Purpose Of Evolution

Discussion in 'Ask For Help or Advice' started by Mr. God of Cars, Mar 25, 2020.

  1. LucyL

    LucyL Member

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    Why did he make you capable of bad-mouthing Him?
     
  2. Dave Clark

    Dave Clark Member

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    Taoism is the only thing that makes sense to me.
     
  3. TheSir

    TheSir Member

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    >bother
    >omnipotent

    Pick one. Moreover, you are projecting your human qualities on God: it would be very humane to feel bored with omnipotence. But is it godlike?

    Could this something that is being done not simply be God's omnipotent way of doing something?

    Consider this: if a parent wants to teach his child independence, does the parent then seem to you like an insecure, petulant child for wanting everyone to do things as he says? God would want us to grow, not because it benefits him, but because it benefits us.

    This is true. All conceptual divides are artificial. However, it's not a valid justification for succumbing to the influences of your environment rather than exercising your will over it.
     
  4. Noodlz2

    Noodlz2 Member

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    Is process theology a satisfying answer for "Is there a God?". Seems like it doesn't get us anywhere. Now there's an extra layer between us and "real God", and the being in the middle is just another bumbling sap who is more powerful than us, but definitely not omnipotent.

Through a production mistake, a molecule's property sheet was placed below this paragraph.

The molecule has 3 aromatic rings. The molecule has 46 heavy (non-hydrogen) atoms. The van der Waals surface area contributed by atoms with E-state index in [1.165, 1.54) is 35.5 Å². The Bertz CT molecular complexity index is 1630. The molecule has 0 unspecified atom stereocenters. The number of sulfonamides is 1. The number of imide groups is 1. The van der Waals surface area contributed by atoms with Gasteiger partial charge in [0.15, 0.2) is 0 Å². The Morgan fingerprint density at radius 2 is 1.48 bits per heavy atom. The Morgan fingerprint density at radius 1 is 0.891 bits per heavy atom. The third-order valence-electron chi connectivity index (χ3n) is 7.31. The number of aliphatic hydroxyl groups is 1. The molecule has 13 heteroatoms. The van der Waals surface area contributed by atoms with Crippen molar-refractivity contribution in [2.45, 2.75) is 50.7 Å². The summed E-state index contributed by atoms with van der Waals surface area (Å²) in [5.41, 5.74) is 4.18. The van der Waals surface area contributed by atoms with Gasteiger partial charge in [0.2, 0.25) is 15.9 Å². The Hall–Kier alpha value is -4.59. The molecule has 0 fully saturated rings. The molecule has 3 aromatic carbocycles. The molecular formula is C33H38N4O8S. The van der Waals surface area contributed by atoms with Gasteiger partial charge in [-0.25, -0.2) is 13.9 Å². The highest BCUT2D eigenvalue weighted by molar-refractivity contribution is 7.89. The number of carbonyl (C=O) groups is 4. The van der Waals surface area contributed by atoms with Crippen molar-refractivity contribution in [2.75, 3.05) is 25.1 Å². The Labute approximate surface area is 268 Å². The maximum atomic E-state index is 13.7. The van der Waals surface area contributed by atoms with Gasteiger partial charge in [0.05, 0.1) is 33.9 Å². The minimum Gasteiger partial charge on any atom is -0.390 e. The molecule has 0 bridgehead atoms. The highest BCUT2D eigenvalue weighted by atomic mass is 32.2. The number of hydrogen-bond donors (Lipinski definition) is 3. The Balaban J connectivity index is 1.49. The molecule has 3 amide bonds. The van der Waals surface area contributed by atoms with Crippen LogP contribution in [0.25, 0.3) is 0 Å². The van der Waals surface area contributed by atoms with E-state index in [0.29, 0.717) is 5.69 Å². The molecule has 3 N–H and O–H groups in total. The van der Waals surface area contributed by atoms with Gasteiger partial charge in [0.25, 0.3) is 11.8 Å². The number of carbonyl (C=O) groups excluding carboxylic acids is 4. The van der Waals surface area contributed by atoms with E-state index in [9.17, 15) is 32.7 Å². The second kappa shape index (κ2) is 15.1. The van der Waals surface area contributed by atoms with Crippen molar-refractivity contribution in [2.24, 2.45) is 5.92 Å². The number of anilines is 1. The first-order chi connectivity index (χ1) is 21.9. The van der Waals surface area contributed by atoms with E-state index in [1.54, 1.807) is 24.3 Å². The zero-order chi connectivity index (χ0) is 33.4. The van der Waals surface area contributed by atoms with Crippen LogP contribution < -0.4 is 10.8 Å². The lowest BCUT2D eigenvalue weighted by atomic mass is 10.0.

5. Noodlz2

    Noodlz2 Member

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    As far as I can tell, if you're doing something, you're doing it for a reason. And if there is a reason for doing something that is currently unrealized, then I wouldn't consider that omnipotence, since the being is lacking something, or is not satisfied with the current state. Omnipotence means "in exposed static equilibrium" to me, since any "action" implies not everything is known about the system.

    I think you're saying that we can't reason about the disposition of the being since we can only see things through our perspective. So we would be unsuccessful trying to understand the being, since we're so limited. If that's the case, we could, for example, go to heaven or whatever after we die, and see that God is a three headed fish that says "Lo Lo Lo Lo..." to us into infinity, and we would have no idea what's going on, simply because God doesn't make sense to us from the only perspective we have access to. If so, how absurd.